Counselling is about self-help; an active, collaborative process designed to enable you to explore unresolved issues in a secureenvironment and to better understand why they may be causing you difficulties. It can be bewildering trying to work out how one can have arrived at a particular and perhaps stubborn way of looking at things, particularly if the consequences are clearly unproductive. But the recall of life experiences is selective-it has to be or we'd be swamped with a mass of information, much of it irrelevant. Various emotional factors, or events we perceive as significant, influence what we store in our minds and what we delete from memory. Equally, however, there may be occasions where a crucial moment gets lost but the aftermath remains. A single incident of being bullied at school, perhaps long forgotten, can lead to an unconscious need to please as a form of self-protection which extends into adult life. A failure to make an impact on someone we wanted to impress as a child can lead to the concept that if someone rejects us there must be something wrong with us.

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CHAPTER NINE: The counselling environment today

Jonathan Ingrams Karnac Books ePub

When Freud practised, all his patients were women, all were hysterics, and all were subjected to psychoanalysis or free association. Throughout the history of psychotherapy, individual approaches have often been modified or combined to enhance results or to reflect the pressures of modern living.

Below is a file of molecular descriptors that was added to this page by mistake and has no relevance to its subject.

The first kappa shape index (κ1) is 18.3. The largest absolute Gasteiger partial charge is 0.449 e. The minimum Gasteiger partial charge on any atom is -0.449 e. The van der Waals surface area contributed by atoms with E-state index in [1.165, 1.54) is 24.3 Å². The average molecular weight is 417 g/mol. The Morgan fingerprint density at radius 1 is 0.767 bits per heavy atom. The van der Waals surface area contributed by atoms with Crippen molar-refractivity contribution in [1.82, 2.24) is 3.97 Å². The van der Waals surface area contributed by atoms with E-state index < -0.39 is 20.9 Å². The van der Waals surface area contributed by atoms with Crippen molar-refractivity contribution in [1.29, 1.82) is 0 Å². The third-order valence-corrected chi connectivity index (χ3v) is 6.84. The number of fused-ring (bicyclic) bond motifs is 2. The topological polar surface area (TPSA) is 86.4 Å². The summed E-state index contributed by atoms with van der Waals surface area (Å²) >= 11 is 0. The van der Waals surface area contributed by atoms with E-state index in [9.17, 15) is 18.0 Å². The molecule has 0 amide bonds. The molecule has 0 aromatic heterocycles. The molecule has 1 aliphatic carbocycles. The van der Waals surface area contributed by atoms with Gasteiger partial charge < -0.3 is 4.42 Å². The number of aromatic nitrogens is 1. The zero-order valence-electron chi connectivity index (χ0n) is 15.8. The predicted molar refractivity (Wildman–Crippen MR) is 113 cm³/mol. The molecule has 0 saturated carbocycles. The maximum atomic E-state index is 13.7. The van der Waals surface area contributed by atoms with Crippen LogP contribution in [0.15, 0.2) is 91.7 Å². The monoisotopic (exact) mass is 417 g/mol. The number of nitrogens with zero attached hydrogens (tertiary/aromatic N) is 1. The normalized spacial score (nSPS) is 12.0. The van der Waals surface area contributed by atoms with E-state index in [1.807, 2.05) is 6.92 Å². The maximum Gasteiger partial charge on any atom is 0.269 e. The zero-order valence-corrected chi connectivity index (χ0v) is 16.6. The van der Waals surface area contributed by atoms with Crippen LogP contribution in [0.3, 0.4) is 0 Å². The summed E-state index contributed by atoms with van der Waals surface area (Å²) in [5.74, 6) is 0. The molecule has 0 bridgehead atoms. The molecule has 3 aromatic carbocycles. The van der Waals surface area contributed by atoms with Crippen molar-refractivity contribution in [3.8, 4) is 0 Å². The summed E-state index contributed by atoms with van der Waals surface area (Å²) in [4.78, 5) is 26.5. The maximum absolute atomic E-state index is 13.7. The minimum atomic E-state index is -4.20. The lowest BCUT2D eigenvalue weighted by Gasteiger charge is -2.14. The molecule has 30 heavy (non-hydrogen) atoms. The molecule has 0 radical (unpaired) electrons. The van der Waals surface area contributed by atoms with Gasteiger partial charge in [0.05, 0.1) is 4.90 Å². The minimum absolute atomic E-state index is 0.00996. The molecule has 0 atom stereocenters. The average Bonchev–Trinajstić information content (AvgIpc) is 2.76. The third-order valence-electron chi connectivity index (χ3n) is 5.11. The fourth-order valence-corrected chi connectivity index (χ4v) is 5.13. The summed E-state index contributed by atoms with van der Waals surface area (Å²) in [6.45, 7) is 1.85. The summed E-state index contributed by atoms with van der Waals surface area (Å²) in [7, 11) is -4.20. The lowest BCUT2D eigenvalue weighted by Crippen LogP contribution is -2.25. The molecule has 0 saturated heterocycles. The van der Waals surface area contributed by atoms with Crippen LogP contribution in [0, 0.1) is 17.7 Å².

For example, Person-Based Cognitive Therapy or PBCT combines CBT with Rogerian perspectives together with the concept of “mindfulness”, which lays particular emphasis on immediate experience. In this respect, it shares a platform with Gestalt in which, you will recall, clients are encouraged to concentrate on their feelings, thoughts, and emotions as they experience them in session. Cognitive Analytical Therapy (CAT) is another collaborative approach which combines psychodynamic practice with Kelly’s personal construct theory and cognitive-behavioural techniques. Dyadic Developmental Psychotherapy (DDP) draws on the work of John Bowlby to help families whose children have detachment problems, whilst Parent—Child Interaction Therapy (PCIT) integrates behavioural and play modalities to improve parent—child relationships.

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CHAPTER TEN: How do I know who might be right for me?

Jonathan Ingrams Karnac Books ePub